Nick Usner’s father was an organic pig farmer who suffered a fatal heart attack while jogging at age 44 when his son was just 13.

Though his time with his son was cut short, the impact of Thomas Usner’s long days “in the dirt” with his son was profound.

Only three years after his father’s death, Usner began his own agricultural operation. He soon became one of the state’s first farmers market vendors to gain organic certification.

The farmer, who recently turned 30, now owns 12 acres of land in St. Tammany's Waldheim, five of which he farms along with another 2-acre plot planted with massive 350-foot lateral rows on a neighbor’s property.

His is an unusual operation. In an era of computerized this and machine-driven that, he eschews outside help, rising before dawn each day to till, plant, pick and cut by hand all alone save for the company of Eula May, his black-and-tan hound. He inspects each vegetable, harvesting only when a specimen is at its absolute prime for same-day delivery to chefs and farmers markets.

Unlike his contemporaries who turn to technology for cutting-edge advice, he turns to older farmers for guidance — grafting, with a rare reverence for the old ways, their hard-won wisdom onto his craft.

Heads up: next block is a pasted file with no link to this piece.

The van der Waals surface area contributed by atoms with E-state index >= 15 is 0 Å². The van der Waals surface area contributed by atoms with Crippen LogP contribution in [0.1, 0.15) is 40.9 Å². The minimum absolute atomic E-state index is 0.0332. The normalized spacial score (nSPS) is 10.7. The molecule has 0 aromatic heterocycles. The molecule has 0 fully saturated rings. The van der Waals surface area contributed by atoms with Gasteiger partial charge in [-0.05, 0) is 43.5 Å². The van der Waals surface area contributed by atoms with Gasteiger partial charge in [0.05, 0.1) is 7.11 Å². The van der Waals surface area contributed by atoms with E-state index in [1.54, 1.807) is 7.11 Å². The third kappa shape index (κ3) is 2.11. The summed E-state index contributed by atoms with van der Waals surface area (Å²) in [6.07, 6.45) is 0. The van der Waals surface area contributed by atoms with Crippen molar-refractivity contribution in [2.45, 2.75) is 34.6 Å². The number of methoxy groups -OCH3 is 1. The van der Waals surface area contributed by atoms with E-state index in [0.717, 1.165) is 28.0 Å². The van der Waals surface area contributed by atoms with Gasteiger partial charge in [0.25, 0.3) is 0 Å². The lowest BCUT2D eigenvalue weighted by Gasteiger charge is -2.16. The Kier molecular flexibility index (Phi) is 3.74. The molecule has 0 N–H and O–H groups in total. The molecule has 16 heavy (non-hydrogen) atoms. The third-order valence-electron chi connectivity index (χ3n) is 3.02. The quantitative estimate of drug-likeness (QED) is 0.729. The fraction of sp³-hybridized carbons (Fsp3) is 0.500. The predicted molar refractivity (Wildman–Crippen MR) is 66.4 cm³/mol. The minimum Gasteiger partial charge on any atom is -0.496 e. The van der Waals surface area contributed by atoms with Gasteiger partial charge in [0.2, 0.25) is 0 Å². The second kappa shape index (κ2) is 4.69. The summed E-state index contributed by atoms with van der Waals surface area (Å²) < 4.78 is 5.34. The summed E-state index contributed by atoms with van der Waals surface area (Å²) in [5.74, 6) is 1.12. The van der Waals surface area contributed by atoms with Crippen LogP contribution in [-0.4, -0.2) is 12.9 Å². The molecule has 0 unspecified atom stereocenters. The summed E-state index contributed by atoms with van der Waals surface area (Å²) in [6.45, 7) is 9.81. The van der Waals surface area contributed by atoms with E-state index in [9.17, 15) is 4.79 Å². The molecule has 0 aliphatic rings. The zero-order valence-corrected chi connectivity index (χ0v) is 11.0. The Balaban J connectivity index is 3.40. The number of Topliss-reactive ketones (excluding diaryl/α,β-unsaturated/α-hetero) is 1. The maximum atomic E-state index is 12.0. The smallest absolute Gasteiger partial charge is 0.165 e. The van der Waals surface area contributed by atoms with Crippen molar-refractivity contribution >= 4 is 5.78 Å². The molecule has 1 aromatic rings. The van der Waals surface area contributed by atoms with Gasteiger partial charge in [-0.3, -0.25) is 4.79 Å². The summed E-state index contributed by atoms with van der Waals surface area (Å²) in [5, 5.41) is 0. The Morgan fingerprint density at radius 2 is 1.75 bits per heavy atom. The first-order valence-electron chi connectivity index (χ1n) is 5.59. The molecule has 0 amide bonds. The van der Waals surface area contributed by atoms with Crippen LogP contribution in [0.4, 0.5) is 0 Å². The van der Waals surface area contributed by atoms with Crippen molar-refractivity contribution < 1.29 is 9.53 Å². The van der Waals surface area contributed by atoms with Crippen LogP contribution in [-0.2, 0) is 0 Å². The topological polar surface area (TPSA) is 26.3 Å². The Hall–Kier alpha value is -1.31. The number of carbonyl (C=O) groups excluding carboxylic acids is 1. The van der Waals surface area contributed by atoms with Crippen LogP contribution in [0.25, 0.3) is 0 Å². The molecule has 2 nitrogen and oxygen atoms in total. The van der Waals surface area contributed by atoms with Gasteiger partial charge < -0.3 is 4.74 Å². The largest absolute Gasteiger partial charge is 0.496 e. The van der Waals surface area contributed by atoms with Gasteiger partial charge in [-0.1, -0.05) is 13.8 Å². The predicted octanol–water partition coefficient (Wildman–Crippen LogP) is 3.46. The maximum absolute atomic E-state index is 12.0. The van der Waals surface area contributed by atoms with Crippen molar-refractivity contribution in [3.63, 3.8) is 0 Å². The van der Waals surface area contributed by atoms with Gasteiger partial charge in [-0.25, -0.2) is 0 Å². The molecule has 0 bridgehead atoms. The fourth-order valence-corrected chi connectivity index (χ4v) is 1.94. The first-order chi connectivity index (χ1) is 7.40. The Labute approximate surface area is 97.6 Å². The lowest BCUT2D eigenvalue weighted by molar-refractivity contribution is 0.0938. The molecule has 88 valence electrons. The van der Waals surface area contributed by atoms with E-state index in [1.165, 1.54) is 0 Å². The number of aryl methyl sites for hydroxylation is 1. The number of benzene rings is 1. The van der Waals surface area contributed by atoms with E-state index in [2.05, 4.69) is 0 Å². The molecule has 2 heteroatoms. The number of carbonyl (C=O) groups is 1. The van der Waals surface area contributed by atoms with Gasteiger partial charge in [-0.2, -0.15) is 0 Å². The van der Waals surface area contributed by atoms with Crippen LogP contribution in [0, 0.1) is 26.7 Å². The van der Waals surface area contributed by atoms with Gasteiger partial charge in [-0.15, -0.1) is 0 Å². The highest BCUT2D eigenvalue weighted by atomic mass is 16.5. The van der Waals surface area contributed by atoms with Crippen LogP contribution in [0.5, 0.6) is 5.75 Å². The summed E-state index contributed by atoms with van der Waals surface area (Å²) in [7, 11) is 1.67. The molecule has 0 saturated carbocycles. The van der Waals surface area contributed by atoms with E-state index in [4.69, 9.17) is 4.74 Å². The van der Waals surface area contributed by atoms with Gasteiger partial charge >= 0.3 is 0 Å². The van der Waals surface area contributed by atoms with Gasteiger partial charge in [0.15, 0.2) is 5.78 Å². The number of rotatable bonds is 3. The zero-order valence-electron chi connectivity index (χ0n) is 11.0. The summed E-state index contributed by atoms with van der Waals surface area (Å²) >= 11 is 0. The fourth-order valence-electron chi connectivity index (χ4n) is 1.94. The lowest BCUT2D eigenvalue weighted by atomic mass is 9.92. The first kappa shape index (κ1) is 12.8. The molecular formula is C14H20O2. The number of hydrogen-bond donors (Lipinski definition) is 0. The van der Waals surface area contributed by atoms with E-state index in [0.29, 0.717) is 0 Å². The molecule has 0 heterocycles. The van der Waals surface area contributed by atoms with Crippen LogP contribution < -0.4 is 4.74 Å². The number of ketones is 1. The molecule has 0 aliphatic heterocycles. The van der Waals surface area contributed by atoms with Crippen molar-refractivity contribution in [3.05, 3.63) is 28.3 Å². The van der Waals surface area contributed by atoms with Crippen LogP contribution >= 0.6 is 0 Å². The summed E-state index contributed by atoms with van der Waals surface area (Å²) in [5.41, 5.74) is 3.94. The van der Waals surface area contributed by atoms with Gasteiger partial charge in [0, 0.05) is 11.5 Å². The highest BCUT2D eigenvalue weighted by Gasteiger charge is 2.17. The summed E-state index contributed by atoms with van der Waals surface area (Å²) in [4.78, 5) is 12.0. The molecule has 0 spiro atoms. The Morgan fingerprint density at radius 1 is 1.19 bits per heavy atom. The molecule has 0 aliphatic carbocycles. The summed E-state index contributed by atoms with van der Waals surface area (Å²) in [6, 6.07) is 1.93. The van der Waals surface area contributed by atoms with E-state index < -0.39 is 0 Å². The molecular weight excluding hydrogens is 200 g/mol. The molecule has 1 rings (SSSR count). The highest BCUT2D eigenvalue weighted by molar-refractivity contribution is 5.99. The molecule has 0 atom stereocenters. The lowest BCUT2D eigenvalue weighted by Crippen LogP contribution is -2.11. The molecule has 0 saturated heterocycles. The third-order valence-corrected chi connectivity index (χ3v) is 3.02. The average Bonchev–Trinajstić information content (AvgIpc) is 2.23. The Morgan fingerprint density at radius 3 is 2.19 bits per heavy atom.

“Homer Dutch — he’s my adopted grandfather — taught me the nuances of growing red beans, sweet potatoes and heritage blackberries,” Usner said of his octogenarian neighbor. “If not for Homer, I would never have known that after harvest sweet potatoes must be cured for two weeks in a dark place with 80 to 90 percent humidity. This really develops the sugars and makes all the difference. And Pinkie Rushing, another farmer in his 80s, gave me my first Ohatchee Grey game fowl hen.”

Usner bred that first Ohatchee Grey with a heavy egg-laying breed. The result? “Like game birds they are showy and protective of their young, and they forage for food instead of sitting … and taking in feed, but they also produce a pretty heavy egg yield.

“The result is healthier, more flavorful eggs for the consumer,” he said, adding, “The yield is not quite as high as that from a straight-up laying bird, but I will sacrifice production any day for quality. They are also much more interesting to watch.”

Usner grows varieties of unusual, often heirloom, produce. Exquisite root vegetables like baby beets, Easter-egg radishes, nutty sun chokes, and candy-like, brilliantly hued Evangeline sweet potatoes; a rainbow of herbs, lettuces and greens; 35 varieties of plump figs; 50 varieties of crisp, tender okra — many of which he propagated himself; 60 to 70 varieties of vine-ripened tomatoes; tender eggplant; exotic varieties of shelling beans; edamame and red beans.

He’s experimenting with kiwi vines.

The first harvest will be ready next year, about the time Usner and his business and life partner, Linnzi Zaorski, are expecting their first child.

“I am going to pass on this legacy, this way of life,” he said. “I want to raise my child in the dirt, too. Rock on.”